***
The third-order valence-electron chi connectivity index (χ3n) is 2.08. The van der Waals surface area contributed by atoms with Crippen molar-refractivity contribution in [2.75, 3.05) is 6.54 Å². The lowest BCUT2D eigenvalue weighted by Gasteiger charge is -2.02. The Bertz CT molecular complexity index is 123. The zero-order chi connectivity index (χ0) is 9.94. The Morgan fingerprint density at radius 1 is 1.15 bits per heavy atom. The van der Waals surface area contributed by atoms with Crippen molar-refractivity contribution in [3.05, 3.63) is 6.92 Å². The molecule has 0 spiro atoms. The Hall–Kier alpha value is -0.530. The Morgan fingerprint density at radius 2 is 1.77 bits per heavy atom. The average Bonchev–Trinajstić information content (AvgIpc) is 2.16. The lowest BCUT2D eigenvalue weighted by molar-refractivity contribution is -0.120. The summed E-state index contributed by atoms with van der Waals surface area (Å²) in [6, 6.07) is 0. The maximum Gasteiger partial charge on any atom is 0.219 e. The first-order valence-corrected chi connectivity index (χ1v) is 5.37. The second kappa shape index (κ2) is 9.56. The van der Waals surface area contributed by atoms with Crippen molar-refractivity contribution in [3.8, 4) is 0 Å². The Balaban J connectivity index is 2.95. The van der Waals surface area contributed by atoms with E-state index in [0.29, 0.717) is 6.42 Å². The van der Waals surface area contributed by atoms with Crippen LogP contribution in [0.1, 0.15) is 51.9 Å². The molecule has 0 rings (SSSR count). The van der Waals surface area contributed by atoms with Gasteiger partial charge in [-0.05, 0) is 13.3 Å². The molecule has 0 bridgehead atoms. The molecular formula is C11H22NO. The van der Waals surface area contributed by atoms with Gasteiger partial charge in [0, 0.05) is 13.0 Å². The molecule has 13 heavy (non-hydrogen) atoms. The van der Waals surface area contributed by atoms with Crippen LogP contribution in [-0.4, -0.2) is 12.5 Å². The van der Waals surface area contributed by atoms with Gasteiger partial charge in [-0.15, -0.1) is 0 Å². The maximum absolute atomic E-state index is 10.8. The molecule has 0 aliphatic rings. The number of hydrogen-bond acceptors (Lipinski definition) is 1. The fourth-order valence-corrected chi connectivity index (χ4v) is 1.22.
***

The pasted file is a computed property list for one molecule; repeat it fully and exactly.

The third-order valence-electron chi connectivity index (χ3n) is 2.08. The van der Waals surface area contributed by atoms with Crippen molar-refractivity contribution in [2.75, 3.05) is 6.54 Å². The lowest BCUT2D eigenvalue weighted by Gasteiger charge is -2.02. The Bertz CT molecular complexity index is 123. The zero-order chi connectivity index (χ0) is 9.94. The Morgan fingerprint density at radius 1 is 1.15 bits per heavy atom. The van der Waals surface area contributed by atoms with Crippen molar-refractivity contribution in [3.05, 3.63) is 6.92 Å². The molecule has 0 spiro atoms. The Hall–Kier alpha value is -0.530. The Morgan fingerprint density at radius 2 is 1.77 bits per heavy atom. The average Bonchev–Trinajstić information content (AvgIpc) is 2.16. The lowest BCUT2D eigenvalue weighted by molar-refractivity contribution is -0.120. The summed E-state index contributed by atoms with van der Waals surface area (Å²) in [6, 6.07) is 0. The maximum Gasteiger partial charge on any atom is 0.219 e. The first-order valence-corrected chi connectivity index (χ1v) is 5.37. The second kappa shape index (κ2) is 9.56. The van der Waals surface area contributed by atoms with Crippen molar-refractivity contribution in [3.8, 4) is 0 Å². The Balaban J connectivity index is 2.95. The van der Waals surface area contributed by atoms with E-state index in [0.29, 0.717) is 6.42 Å². The van der Waals surface area contributed by atoms with Crippen LogP contribution in [0.1, 0.15) is 51.9 Å². The molecule has 0 rings (SSSR count). The van der Waals surface area contributed by atoms with Gasteiger partial charge in [-0.05, 0) is 13.3 Å². The molecule has 0 bridgehead atoms. The molecular formula is C11H22NO. The van der Waals surface area contributed by atoms with Gasteiger partial charge in [0, 0.05) is 13.0 Å². The molecule has 13 heavy (non-hydrogen) atoms. The van der Waals surface area contributed by atoms with Crippen LogP contribution in [-0.4, -0.2) is 12.5 Å². The van der Waals surface area contributed by atoms with Gasteiger partial charge in [-0.15, -0.1) is 0 Å². The maximum absolute atomic E-state index is 10.8. The molecule has 0 aliphatic rings. The number of hydrogen-bond acceptors (Lipinski definition) is 1. The fourth-order valence-corrected chi connectivity index (χ4v) is 1.22.